May 31, 2019 Conference
Age related macular degeneration is the leading cause of blindness in people over the age of 50 years of age in the developed world and third leading cause worldwide. About 196 million are projected to have AMD globally by 2020 and 288 million by 2040. AMD is a multifactorial disease, where genetics and other non-genetic factors have been shown to play a role. The pathogenesis of AMD is not fully understood, and this has led to lack of treatments for the dry forms of this disease.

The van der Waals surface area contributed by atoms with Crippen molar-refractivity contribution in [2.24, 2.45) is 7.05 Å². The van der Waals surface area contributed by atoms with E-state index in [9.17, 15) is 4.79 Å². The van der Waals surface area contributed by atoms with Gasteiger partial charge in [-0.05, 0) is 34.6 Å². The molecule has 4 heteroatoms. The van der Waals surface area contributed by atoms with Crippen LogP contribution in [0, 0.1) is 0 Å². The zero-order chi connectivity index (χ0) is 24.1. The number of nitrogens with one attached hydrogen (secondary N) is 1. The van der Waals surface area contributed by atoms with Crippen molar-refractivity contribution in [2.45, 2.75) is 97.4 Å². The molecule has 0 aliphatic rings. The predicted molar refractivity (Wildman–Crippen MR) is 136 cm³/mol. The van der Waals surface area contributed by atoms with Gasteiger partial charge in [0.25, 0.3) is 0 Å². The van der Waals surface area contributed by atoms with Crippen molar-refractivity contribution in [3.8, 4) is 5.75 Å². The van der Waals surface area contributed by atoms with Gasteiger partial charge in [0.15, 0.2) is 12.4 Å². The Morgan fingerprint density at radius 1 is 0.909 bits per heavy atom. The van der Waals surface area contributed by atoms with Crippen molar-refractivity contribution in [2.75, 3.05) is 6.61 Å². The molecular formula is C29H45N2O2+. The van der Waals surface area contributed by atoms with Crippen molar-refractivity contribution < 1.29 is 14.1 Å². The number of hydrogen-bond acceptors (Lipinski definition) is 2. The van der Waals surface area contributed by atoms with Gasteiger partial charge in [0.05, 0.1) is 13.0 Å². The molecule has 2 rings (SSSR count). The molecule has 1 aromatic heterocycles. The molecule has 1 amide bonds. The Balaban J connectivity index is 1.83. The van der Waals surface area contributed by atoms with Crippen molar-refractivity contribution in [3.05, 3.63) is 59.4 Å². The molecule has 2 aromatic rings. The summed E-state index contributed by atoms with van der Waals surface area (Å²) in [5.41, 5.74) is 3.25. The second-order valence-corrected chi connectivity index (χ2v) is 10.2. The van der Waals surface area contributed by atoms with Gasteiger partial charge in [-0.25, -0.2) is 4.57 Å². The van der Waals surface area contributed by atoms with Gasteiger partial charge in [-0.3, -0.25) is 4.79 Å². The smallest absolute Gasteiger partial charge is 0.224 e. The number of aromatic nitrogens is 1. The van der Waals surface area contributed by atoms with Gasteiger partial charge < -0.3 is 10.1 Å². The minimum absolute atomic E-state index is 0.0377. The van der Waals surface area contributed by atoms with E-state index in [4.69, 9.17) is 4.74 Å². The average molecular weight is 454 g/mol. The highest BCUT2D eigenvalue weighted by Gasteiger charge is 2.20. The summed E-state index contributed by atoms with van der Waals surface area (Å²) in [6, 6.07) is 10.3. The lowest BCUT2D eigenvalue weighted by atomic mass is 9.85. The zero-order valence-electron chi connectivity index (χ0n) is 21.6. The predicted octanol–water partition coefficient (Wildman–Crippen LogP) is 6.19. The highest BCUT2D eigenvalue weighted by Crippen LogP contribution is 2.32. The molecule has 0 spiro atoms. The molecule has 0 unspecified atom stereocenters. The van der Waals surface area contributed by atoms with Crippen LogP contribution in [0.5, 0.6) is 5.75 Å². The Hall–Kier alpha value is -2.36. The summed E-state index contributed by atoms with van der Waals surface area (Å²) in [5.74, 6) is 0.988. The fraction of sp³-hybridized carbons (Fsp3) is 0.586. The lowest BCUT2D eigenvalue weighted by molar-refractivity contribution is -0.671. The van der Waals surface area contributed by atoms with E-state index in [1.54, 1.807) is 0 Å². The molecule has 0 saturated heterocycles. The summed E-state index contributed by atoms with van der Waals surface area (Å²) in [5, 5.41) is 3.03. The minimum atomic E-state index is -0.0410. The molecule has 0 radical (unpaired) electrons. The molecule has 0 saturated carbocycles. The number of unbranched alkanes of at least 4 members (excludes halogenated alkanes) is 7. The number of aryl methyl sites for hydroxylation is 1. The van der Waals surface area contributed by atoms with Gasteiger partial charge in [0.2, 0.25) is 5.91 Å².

Some of the risk factors are better understood than others and there is ongoing research to evaluate the role of these risk factors. Age appears to be the most important risk factor; the chance of developing AMD increases significantly as a person gets older. Smoking is another established risk factor for age-related macular degeneration. Other factors that may increase the risk of this condition include race, sex, high blood pressure, heart disease, diet, level of activity and exposure to ultraviolet (UV) rays from sunlight. Researchers have considered changes in many genes as possible risk factors for age-related macular degeneration. A large AMD consortium study has shown that genome wide search revealed 34 loci and genes with rare variant burden for AMD. However, studies evaluating the role of these genetic factors in causation of AMD, progression of disease and response to treatment have had conflicting results. In this talk I will present what we know about the nongenetic & genetic risk factors and role of genetic testing in AMD.